UNLIKE MANY IN my generation—those who went to college in India in the gloomy decade of the 1970s—who chose to buy a one-way ticket out of India, I took the gamble of studying in the West and then returning to India. I am sure my friends, nearly all of whom did rather well in their adopted countries, never regretted their decisions. But neither did I.
In the ultimate analysis, these were all very personal decisions and there were convincing arguments to justify both choices. Speaking for myself, I was comfortable in both the West and India. Yes, there were the familiar arguments about ‘institutionalised racism’ that acted as a glass ceiling in the West, particularly in Europe, but I must say that I never encountered these prejudices in my long stints in the UK. I hesitate to make generalisations on the strength of my own experiences since I know people who have very unpleasant memories of their schooldays in the UK, especially if they happened to attend a state school. Those who attended fee-paying public schools invariably saw England as the proverbial “green and pleasant land”. As for university, apart from a cultural detachment from the small clutch of beer-guzzling rugby and football players, race and nationality didn’t matter.
In England, what did matter was class, your accent, and your fluency in the English language. But that is another story altogether.
Looking back, those were innocent times. Thanks to the woke epidemic which, mercifully, didn’t exist in the last quarter of the 20th century, people like me—those who combine their certitudes with the belief that no one has a monopoly of the truth— find themselves thanking God that we were born a few generations ago.
Woke has injected many distortions into society, but chief among them is self-censorship. I grant there is no such thing as absolute freedom of speech and most of us kept social niceties in mind when proffering our views. However, a good education taught us that when we heard someone speak rot, we wouldn’t hesitate to say so.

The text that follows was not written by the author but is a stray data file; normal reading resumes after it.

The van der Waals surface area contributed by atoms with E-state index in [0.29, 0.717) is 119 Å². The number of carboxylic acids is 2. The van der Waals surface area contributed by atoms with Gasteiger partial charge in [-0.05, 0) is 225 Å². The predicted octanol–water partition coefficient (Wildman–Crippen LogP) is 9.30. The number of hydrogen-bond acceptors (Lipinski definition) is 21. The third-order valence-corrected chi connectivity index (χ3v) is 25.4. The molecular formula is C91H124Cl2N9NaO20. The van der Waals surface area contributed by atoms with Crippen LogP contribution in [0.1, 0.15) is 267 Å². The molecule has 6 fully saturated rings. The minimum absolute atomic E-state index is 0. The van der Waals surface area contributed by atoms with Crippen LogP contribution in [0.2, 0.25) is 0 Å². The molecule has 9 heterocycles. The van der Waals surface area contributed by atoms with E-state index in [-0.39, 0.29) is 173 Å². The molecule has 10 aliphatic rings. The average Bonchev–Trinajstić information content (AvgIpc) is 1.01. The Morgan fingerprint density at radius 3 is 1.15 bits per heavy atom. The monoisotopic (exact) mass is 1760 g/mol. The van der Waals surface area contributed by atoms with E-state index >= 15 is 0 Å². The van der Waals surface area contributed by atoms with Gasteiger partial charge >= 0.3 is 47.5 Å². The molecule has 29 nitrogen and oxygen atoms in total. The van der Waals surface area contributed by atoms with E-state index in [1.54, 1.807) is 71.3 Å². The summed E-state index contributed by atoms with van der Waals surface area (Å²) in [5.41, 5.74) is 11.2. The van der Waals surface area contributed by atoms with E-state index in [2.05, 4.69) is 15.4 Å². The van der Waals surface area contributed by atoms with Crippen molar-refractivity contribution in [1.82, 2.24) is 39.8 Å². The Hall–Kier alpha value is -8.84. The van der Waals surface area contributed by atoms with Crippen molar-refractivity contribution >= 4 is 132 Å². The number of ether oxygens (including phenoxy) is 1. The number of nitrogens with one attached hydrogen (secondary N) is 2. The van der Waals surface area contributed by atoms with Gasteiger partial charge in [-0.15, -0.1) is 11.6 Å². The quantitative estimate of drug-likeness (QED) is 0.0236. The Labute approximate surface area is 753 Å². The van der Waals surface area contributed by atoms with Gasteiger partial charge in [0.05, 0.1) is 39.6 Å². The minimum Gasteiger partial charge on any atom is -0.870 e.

No doubt there were some awkward political moments. Some friends were fanatical in their belief that everything to do with the Apartheid regime of South Africa— particularly food and wine—had to be shunned. I had a dear friend from Johannesburg, now a prominent politician in the opposition, whose anti-Apartheid credentials were impeccable. For him, things from South Africa were home products and he was damned if he was going to boycott those. I took the cue from him and was easy about consuming the wine and fruit from South Africa. I wouldn’t actively buy them, but wouldn’t throw a fit if these were served.
In today’s world, this would be unacceptable. The ‘trans’ debate that involves denying gender differences and implacably accepting all sorts of peculiar self-definitions, has left many of us shaken and bewildered. It is not merely that a lot of us find this issue quite ridiculous—some facets of Maoism stretched the bounds of credulity in our days—but that redefined social norms make it obligatory to genuflect before this rubbish. The alternative is to face the wrath of militant trans activists who stop at nothing to suppress those who don’t agree with their whacko theories. Just look at the roll call of the luminaries who have either been banned or prevented from speaking at universities.
Race is turning out to be another faultline. We don’t need lectures from guilt-ridden Westerners that colonialism devastated large chunks of what goes by the name Third World. Yet, that doesn’t give us, ex-colonials, the unqualified right to violate everything the West holds as precious and, at the same time, live in those erstwhile colonial centres.
There is a storm brewing in the West over a special taskforce the Rishi Sunak government has established to fight the menace of ‘grooming’—a form of sex slavery of vulnerable girls. The issue goes back to 2011 when it was found that some Britons of Pakistani origin were ‘grooming’ young, white girls and using them as sex slaves. According to a report in The Times, “A Home Office policy paper on the subject in 2020 found that poor quality and incomplete data on offenders’ ethnic backgrounds hindered the ability to draw conclusions on whether Asian offenders were over-represented. Asked about this report [Home Secretary Suella] Braverman… said that some British-Pakistani men ‘hold cultural values totally at odds with British values.’”
I salute the blunt-speaking home secretary for not mincing her words. I am reassured that, after the woke overdose, there is still some sanity left in the West. What a tragedy, therefore, that some of India’s deracinated elite are trying to inject wokeism into our land.